Federal Court Decides ACA “Sabotage” Case


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On March 4th, the U.S. District Court for the District of Maryland struck down four provisions of the Trump Administration’s Notice of Benefit and Payment Parameters for 2019, 83 Fed. Reg. 16930 (April 17, 2018) (the “Rule”), which governs many aspects of Affordable Care Act (“ACA”) insurance markets beginning in the 2019 plan year.  The decision in City of Columbus, et al. v. Norris Cochran comes two and a half years after the cities of Columbus, Baltimore, Cincinnati, Chicago, and Philadelphia, as well as two individuals who rely on health insurance offered on ACA exchanges, filed suit alleging that the actions of the U.S. Department of Health and Human Services (“HHS”) drove up premiums, made enrollment more difficult, and caused more people to go without affordable, high-quality health insurance.

The plaintiffs originally filed suit against Donald J. Trump (in his official capacity as President of the United States) in August 2018, alleging that the Rule would eliminate protections guaranteed by the ACA, deter Americans from enrolling in quality health insurance plans, and drive up insurance costs. They further alleged that the Executive branch directed agencies to “sabotage” the ACA, committed various actions in an attempt to destabilize the exchanges, strategically worked to decrease enrollment, arbitrarily drove up premiums, and refused to defend the ACA. They claimed that these actions have caused premiums to rise and the number of uninsured to increase, harming the government plaintiffs by forcing them to spend more on uncompensated care. The complaint stated two causes of action, first under the Administrative Procedure Act (alleging that the Rule is arbitrary and capricious) and second under the Take Care Clause of the Constitution (U.S. Const. Art. II, § 3).  The Court dismissed the Take Care claim in 2020.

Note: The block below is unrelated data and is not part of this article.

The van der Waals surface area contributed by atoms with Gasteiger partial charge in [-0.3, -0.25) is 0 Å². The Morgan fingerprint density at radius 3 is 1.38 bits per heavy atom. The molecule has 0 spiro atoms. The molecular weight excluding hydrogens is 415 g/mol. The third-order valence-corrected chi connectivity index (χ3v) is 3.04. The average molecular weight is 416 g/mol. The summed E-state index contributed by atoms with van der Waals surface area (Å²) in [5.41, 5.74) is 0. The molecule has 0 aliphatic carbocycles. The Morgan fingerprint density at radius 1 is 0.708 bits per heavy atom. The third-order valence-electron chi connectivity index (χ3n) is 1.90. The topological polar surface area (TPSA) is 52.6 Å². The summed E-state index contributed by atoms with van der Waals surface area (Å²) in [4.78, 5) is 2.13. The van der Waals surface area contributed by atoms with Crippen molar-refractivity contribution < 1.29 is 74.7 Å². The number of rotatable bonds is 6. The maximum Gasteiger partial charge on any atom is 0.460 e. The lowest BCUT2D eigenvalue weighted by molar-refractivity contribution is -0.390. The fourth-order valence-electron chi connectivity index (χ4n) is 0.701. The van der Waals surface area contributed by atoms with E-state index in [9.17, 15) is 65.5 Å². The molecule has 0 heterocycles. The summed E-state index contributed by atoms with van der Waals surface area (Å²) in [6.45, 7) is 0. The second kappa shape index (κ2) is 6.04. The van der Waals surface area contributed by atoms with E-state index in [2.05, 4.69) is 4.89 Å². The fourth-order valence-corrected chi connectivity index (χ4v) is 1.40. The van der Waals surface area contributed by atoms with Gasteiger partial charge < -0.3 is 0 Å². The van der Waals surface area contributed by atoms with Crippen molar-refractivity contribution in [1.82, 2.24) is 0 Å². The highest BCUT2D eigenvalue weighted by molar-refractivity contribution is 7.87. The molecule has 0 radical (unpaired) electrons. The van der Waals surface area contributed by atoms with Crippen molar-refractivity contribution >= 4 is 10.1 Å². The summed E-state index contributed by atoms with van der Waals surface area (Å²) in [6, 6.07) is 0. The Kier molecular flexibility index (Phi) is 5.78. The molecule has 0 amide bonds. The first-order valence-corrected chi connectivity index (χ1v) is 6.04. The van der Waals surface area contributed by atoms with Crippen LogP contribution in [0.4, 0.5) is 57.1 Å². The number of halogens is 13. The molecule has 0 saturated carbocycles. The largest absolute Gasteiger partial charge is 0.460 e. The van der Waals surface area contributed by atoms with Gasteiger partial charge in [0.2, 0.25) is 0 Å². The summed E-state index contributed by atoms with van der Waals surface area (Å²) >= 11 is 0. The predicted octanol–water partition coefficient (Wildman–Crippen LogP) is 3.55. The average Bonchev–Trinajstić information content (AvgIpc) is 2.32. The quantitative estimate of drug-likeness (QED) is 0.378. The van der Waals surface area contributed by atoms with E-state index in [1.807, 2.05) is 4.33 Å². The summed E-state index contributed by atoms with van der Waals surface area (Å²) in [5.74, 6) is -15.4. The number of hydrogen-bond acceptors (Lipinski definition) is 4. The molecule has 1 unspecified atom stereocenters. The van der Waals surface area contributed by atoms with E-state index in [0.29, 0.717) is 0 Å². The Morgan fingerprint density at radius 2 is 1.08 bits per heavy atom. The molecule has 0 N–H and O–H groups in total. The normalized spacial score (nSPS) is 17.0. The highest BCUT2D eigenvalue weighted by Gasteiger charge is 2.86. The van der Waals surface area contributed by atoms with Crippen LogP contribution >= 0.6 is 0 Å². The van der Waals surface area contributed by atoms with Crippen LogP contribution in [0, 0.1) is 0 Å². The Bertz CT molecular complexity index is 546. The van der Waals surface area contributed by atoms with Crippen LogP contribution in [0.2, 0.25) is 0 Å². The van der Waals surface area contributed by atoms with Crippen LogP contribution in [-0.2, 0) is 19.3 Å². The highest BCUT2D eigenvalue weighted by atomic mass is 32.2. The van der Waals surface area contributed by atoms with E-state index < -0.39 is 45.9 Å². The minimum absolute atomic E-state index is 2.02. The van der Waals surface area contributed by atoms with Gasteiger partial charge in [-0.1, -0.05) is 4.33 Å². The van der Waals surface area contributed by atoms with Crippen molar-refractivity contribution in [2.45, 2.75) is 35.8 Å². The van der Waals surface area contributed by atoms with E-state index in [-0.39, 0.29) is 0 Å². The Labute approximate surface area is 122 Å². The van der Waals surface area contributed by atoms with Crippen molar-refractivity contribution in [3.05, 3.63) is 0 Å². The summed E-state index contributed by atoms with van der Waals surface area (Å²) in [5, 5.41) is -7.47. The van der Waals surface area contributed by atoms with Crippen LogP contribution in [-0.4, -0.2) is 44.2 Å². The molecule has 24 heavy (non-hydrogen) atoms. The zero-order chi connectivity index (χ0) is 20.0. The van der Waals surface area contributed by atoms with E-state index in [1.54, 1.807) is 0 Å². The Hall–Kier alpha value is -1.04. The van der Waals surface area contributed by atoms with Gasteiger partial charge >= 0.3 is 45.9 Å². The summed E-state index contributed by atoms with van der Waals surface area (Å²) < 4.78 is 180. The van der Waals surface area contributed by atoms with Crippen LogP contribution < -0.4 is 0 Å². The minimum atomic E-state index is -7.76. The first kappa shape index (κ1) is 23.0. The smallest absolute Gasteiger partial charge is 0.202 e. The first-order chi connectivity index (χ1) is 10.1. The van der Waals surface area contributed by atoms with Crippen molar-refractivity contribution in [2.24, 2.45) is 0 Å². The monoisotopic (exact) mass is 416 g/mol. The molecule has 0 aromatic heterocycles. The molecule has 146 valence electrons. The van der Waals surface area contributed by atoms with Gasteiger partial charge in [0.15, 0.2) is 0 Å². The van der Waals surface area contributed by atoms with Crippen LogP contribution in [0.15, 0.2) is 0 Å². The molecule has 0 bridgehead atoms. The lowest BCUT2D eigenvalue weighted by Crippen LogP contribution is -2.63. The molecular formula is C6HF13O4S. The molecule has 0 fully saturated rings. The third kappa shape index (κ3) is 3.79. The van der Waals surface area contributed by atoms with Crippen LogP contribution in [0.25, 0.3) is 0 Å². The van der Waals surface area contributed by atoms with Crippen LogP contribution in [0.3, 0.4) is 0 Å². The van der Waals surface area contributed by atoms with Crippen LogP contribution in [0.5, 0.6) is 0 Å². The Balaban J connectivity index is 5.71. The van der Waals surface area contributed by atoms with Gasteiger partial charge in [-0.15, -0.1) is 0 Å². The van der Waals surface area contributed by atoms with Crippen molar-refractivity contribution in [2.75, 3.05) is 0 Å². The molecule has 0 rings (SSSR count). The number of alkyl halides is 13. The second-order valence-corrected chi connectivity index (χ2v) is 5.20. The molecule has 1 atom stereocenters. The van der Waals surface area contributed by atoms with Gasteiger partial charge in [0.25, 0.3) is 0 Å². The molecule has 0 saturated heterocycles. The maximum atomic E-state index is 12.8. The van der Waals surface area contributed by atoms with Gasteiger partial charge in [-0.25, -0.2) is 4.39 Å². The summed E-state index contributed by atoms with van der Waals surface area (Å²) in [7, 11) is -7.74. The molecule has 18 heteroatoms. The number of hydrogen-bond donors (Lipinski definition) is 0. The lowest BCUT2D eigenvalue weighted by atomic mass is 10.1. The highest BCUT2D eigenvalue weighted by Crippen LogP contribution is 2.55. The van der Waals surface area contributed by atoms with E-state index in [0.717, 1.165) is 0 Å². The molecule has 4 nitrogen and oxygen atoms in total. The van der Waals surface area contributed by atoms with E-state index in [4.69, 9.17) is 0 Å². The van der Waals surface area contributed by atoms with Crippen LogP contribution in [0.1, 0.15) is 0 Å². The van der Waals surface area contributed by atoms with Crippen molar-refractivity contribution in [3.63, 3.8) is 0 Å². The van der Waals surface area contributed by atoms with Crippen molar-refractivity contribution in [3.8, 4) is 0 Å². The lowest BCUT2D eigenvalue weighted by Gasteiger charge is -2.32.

In vacating four provisions of the Rule, the court held that HHS’s actions were either arbitrary and capricious or contrary to the ACA. The provisions of the Rule that were vacated by the court are:

Federal Review of Network AdequacyThe Rule’s removal of the federal government’s responsibility to ensure that insurance plans offer adequate provider networks was arbitrary and capricious.
Income VerificationThe Rule’s requirement that low-income consumers submit additional documentation to verify their income when it conflicts with government data was arbitrary and capricious.
Standardized OptionsThe Rule’s elimination of “standardized options” — qualified health plans offering different levels of coverage and price, but with a standard cost-sharing structure specified by HHS that makes it easier for consumers to compare plans — was arbitrary and capricious.
Medical Loss RatioThe Rule’s reduced medical loss ratio rebates was contrary to law. Plaintiffs argued that this provision made it easier for insurers to avoid paying legally required rebates to their customers.

The court also held that HHS acted appropriately and in compliance with the law with respect to provisions in the Rule that eliminate direct notices to taxpayers that they are in danger of losing tax credits that allow them to afford health insurance; do away with federal oversight of insurance brokers participating in direct enrollment; revise standards for “navigators” who help people find insurance on exchanges; change aspects of the small business exchange program; and limit review of insurance rate increases.The provisions relating to federal review of network adequacy, income verification and standardized options will now go back to HHS for further action. The MLR provision will not.

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